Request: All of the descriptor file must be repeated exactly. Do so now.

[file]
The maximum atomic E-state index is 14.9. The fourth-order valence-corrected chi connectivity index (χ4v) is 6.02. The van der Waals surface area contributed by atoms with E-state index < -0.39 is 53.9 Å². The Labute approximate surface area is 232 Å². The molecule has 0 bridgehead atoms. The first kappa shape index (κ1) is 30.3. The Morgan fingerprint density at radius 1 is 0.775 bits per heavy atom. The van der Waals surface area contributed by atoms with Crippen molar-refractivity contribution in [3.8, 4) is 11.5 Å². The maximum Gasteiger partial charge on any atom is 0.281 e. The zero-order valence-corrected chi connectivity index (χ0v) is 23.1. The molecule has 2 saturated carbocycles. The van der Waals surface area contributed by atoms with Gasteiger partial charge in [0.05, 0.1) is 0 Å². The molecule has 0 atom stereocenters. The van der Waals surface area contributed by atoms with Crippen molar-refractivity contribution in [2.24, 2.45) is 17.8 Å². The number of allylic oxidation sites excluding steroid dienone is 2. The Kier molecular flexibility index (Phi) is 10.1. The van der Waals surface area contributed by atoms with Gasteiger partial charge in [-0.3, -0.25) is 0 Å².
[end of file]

The maximum atomic E-state index is 14.9. The fourth-order valence-corrected chi connectivity index (χ4v) is 6.02. The van der Waals surface area contributed by atoms with E-state index < -0.39 is 53.9 Å². The Labute approximate surface area is 232 Å². The molecule has 0 bridgehead atoms. The first kappa shape index (κ1) is 30.3. The Morgan fingerprint density at radius 1 is 0.775 bits per heavy atom. The van der Waals surface area contributed by atoms with Crippen molar-refractivity contribution in [3.8, 4) is 11.5 Å². The maximum Gasteiger partial charge on any atom is 0.281 e. The zero-order valence-corrected chi connectivity index (χ0v) is 23.1. The molecule has 2 saturated carbocycles. The van der Waals surface area contributed by atoms with Gasteiger partial charge in [0.05, 0.1) is 0 Å². The molecule has 0 atom stereocenters. The van der Waals surface area contributed by atoms with Crippen molar-refractivity contribution in [2.24, 2.45) is 17.8 Å². The number of allylic oxidation sites excluding steroid dienone is 2. The Kier molecular flexibility index (Phi) is 10.1. The van der Waals surface area contributed by atoms with Gasteiger partial charge in [-0.3, -0.25) is 0 Å².